After my recent revamp of the Recent Images page I decided to copy the theme over to the main homepage.
It has gone pretty well, except I don't have it working quite right in IE9. All the web kit browsers, Chrome, Safari etc are fine. Why can't all browsers work the bloody same, eg?
It is possible I'll through this design out and change it for something else in a few weeks, but for now at least I have a homepage that I'm not actually embarrassed about!
The main activity this summer has been making my own Arduino based telescope control system for the homemade mount
I've also just updated the recent images directory on the site after not touching it for 2 years!
The VLT suvey telescope is going to undertake 3 major surveys overs the next 5 years resulting in a catalogue of over 500 million objects. Compare that to your average amateur GOTO telescope with a catalogue of about 50,000 objects!
This photo shows the camera itself - looks to be the size of an armchair. Slightly bigger than you average DSLR camera! It weighs in at around 770kg and contains 32 separate CCD sensors making up it huge total pixelage.
First Images from the VLT Survey Telescope
The 2.6 metre aperture ESO telescope has a staggering 238 mega-pixel camera giving something like a 1 degree. Pretty amazing.
The Atacama Desert plateau in South America has some of the finest conditions for astronomy on the planet. Only the summits of Hawaii and the polar plateau in Antarctica approach it. Therefore astronomers have built several telescopes in this region to take advantage of the perfect skies.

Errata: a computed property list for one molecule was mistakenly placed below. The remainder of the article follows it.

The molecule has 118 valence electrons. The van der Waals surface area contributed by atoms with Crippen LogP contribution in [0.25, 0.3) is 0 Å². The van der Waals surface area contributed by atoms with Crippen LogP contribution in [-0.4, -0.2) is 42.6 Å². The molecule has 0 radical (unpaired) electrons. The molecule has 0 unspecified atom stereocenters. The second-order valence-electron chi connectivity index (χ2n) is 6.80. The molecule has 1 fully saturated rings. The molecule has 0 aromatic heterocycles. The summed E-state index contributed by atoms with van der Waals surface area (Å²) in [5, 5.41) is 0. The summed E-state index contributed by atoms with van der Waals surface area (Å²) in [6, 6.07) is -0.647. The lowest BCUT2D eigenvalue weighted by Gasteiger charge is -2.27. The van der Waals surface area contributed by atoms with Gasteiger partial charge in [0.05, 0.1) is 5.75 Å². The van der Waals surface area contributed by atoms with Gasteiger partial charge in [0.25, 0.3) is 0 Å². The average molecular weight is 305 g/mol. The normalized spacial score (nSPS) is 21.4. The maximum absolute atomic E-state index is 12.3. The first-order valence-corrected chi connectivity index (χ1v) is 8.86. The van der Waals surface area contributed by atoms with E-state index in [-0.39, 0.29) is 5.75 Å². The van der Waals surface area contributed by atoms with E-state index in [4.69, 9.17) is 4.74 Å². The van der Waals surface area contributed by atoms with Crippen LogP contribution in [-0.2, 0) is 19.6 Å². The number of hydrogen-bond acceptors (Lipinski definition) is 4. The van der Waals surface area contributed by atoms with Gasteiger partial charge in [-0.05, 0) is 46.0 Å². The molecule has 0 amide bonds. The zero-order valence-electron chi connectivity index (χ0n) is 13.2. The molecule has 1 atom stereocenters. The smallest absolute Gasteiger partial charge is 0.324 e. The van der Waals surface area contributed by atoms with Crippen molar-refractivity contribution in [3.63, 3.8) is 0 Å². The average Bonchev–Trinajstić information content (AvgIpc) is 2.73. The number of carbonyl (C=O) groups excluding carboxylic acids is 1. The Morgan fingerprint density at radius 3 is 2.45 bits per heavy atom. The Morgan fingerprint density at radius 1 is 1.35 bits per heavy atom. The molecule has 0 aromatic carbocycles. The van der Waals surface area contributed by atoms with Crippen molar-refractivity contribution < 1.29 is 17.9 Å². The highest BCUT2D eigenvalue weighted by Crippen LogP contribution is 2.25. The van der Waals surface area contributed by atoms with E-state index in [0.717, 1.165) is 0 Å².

The ESO Very Large Telescope (VLT) is unsurprisingly one of the larger telescopes. Until the 30 metre class scopes start coming on line, the four 8 metre class telescopes of the VLT is one of the most powerful instruments on the planet.
Here's hoping that 2011 brings some long clear moonless nights - these last 3 months have been very poor for astrophotography.
Do we have any New Year's resolutions? I doubt it - I'm not very good at such things, but let us at least resolve to take advantage of any breaks in the weather that come our way.
Because of the mass of the LX200, this needs to be a sturdy bit of engineering. Most commercial SCT telescope wedges fit into two categories. They are either flimsy and floppy and downright dangerous (i.e. useless) or they are well made and prohibitively expensive.
Of course, a homemade wedge can solve both these problems at once, and have some fun. Read the rest of the article to find out more.